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Tuesday, 23 June 2015

Terrorists Buhari Bombing Of Calabar Creeks: Is This Another Odi And Zaki Biam?


A few days ago, when information started trickling in that the President and Commander-in-Chief of the Armed Forces of the Federal Republic of Nigeria, Muhammadu Buhari, may be considering bombing a supposed ex-militant and kidnappers’ hideout in Calabar, Cross River State, some of us did not believe it. Part of the reason why we questioned the veracity of the information, was the simple fact, that except for relocating the military command to Maiduguri, Borno State, the Nigerian military has done nothing substantial in curbing the antics of the terrorist group Boko Haram in the North Eastern part of the country. The unconfirmed fact that the so-called military high command have actually lodged in a billionaire’s compound, is not the issue right now. Also, we will defer to the President as to the reason for his failure to appoint Ministers to date, including not even the essential Secretary to the Government of the federation (SGF), almost four weeks after swearing-in and twelve weeks after his election victory. Those decisions are executive prerogatives.

The summary of the story reported by a few media houses was that the Nigerian Air Force bombed militants’ hideouts in the Cross River creeks on the orders of the Chief of Air Staff, Air Vice Marshall Adesola Amosu. The order followed supposed frequent attacks on vessels, police stations, and seafarers by gunmen suspected to be pirates and militants on the Calabar waterways. Allegedly, Amosu ordered deployment of the M17 gunship helicopter to survey and bomb all suspected hideouts of militants and sea robbers along the creeks of Calabar, according to the Commander of the 207 Special Mobility Group based in Calabar, Air Commodore Charles Ohwo. The air attack which lasted over one hour is expected to be a continuous exercise. They bombed suspected targets in the entire creeks of Calabar waterways up to Bakassi and environs, and that the raid may extend to creeks in Akwa Ibom State. The exercise was planned in conjunction with the Navy, Army and police, but led by the Air Force because of reach and air advantage.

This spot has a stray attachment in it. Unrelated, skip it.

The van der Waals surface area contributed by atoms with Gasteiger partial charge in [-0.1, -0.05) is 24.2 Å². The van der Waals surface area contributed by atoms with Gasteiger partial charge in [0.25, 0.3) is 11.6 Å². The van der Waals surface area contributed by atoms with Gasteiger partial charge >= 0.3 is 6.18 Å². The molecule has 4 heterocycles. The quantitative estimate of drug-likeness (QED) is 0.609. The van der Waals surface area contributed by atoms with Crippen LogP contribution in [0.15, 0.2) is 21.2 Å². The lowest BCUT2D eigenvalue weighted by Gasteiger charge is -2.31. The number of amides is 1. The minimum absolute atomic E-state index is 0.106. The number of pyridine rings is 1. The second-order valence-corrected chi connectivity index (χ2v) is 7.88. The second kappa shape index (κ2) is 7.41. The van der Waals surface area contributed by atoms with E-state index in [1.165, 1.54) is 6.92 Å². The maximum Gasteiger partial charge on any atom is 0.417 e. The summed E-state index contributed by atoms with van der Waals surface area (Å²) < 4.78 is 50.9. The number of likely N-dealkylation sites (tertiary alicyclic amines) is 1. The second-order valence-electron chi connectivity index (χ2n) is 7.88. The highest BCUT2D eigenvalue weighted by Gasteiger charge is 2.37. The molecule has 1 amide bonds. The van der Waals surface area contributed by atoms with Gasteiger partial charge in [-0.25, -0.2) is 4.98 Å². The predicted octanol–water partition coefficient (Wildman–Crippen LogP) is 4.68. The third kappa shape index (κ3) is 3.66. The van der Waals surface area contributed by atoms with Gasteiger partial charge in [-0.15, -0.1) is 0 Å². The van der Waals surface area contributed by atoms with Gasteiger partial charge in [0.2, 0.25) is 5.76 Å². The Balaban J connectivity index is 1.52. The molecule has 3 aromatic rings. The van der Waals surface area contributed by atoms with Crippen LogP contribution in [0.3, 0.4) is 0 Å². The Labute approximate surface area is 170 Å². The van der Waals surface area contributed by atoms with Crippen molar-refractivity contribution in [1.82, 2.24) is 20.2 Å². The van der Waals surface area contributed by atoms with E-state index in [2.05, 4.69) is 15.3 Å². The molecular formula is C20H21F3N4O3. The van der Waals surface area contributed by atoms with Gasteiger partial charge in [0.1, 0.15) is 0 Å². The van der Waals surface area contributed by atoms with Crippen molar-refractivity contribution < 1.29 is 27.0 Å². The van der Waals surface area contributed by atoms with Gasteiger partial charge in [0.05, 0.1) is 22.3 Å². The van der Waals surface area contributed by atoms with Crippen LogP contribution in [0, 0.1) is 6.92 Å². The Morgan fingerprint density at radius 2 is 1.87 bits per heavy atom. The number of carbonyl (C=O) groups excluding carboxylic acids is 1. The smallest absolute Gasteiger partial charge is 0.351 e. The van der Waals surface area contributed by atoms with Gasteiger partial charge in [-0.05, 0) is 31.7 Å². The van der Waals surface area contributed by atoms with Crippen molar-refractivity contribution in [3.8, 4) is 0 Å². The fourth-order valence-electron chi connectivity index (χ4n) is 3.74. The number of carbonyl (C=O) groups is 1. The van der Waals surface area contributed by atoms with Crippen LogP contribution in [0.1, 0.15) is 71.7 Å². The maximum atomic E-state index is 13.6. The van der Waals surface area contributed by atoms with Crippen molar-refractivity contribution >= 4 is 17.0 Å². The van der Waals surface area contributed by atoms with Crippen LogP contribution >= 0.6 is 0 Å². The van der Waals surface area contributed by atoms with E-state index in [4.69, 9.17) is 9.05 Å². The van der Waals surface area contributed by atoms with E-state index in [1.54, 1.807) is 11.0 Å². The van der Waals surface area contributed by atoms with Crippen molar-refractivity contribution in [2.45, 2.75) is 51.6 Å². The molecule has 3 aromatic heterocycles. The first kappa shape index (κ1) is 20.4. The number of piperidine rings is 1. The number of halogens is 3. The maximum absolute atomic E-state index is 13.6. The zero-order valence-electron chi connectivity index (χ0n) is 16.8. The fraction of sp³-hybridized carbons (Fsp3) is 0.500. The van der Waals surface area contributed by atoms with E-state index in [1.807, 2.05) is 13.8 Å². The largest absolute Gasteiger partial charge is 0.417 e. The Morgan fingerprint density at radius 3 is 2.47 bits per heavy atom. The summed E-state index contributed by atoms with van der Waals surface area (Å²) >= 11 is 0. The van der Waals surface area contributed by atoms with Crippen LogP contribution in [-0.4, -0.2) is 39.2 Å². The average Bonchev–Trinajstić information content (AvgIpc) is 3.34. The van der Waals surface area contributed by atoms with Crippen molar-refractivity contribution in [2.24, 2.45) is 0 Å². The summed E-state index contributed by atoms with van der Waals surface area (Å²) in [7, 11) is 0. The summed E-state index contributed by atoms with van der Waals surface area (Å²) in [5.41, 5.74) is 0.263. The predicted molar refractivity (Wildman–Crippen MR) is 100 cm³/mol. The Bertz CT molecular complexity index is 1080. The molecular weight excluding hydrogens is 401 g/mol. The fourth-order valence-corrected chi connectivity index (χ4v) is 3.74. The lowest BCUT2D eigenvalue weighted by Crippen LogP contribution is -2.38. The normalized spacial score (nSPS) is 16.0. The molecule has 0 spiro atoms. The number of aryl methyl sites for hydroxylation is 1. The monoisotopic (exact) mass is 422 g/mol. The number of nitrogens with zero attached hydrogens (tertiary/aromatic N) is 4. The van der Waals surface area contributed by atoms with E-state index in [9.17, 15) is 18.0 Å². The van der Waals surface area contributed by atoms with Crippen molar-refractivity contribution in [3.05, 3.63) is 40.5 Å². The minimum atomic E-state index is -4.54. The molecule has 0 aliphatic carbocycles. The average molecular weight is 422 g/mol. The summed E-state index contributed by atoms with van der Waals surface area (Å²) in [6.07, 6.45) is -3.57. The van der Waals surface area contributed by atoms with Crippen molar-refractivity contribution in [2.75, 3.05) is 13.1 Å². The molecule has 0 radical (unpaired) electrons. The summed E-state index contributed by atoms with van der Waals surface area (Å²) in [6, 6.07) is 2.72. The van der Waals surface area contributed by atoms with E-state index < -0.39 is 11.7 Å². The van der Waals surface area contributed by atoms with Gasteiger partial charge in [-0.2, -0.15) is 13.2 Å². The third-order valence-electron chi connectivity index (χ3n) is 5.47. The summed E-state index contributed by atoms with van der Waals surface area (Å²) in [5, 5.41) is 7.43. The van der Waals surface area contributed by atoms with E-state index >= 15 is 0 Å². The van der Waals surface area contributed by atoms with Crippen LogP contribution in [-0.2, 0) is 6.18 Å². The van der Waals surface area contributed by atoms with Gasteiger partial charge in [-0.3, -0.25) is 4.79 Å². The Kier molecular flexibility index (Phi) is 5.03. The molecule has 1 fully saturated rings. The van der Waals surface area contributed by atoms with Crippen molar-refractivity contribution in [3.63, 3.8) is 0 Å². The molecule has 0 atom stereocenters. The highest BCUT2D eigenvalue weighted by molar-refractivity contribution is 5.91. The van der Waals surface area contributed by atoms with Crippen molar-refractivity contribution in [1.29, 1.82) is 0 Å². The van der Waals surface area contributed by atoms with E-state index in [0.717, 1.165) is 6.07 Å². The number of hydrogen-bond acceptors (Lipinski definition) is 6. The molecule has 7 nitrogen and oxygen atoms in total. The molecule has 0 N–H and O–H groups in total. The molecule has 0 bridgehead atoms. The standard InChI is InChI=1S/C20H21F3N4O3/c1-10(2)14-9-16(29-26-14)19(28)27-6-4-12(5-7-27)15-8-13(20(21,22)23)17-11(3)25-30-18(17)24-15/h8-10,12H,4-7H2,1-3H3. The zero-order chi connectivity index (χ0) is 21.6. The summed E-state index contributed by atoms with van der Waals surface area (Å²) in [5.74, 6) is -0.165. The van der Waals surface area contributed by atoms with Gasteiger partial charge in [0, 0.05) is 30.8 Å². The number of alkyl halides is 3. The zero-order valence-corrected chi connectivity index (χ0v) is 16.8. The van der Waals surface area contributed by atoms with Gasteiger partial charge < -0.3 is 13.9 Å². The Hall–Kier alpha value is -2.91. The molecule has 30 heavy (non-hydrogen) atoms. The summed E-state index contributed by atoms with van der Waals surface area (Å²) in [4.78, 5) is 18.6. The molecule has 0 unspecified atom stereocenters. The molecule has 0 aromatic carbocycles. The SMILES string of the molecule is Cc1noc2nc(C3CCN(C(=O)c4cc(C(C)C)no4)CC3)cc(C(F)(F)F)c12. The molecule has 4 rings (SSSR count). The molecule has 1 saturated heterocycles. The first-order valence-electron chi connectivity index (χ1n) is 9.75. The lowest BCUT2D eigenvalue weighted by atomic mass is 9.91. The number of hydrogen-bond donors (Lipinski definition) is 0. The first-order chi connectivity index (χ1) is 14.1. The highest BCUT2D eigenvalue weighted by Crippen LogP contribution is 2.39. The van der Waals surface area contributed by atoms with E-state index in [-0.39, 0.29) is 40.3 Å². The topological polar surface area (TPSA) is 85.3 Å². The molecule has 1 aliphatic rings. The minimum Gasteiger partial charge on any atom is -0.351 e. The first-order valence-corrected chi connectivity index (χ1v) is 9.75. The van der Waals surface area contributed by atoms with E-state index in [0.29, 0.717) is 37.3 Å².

What most of us will not be quiet about is bombing that could potentially cause the death of innocent civilians, when the basis for the attacks are probably specious at best. In late 2012, when the rift between the then President Goodluck Jonathan and former President, Chief (Gen.) Olusegun Obasanjo (rt.) started, over comments on Odi and Zaki Biam, I was quick to pen a piece titled “Obasanjo vs. Jonathan.” The problem as I stated then “was the statement by President Goodluck Ebele Jonathan (GCFR) a.k.a. GEJ at his press briefing on Sunday, November 25, 2012 … that the method utilized by OBJ in handling the Odi problem was not effective.”
Now that another retired military General has decided to bomb a section of the country that is not in the core North, it is important that we look at the similarities by revisiting Odi and Zaki Biam. In Odi, there were alleged militants that had attacked soldiers. In response, Gen. Chief Obasanjo ordered the annihilation of that village on November 20 1999. Essentially, every building in the town was razed to the ground. Our then Commander-in-Chief stated as the Commander in Chief of the armed forces, he could not just stand by and watch his soldiers be killed by civilians.
Two years later, between 22 to 24 October 2001, the people of Zaki Biam in Benue State were not any luckier. Under Obasanjo watch, soldiers murdered over 100 civilians based on alleged killing of peacekeeping soldiers, when a simple argument over the siting of local government headquarters could not be amicably settled.
It has always been postulated that retired military men do not make good civilian and democratic leaders because of their training and antecedents. I will hate to believe that a President that I have met and highly respect, is could add credence to the argument. In my comparative analysis of Obasanjo and Dr. Jonathan, I asked, “So, which do we prefer? A President that appears weak because he is seeking workable solutions to anethno-religious terrorism problem, even if it may involve dialogue, or a President that will order the razing of a village because it potentially may harbor terrorists inside even if it results in killings of women, children and innocent civilians?” I also stated that” it could be that since GEJ is not a former soldier, he is not familiar with the rash methods of the military. Or is it that as a brilliant academician, the President may be restrained by intellectual analysis paralysis that the military is not prone to utilize?
Should we not be turning our attention to Boko Haram or are we using the recent military aid from America to fight the wrong battle? I understand the importance of Oil to the country and international community, but must oil wars that have claimed the lives of people like Ken Saro Wiwa continue? In light of the recent Amnesty International report of human rights violation allegedly perpetrated by Nigeria military personnel, including extra-judicial killings, one would have expected that our security forces will be more circumspect in their operations.
We are all waiting for un-doctored casualty figures from the Calabar Creeks raid. In the meantime, let us rise and speak up!


By Alex Osondu Atawa-Akpodiete
Rev. Atawa-Akpodiete, a public Affairs Analyst and media consultant, writes from Asaba. Contact him on 08138391661 or [email protected] 

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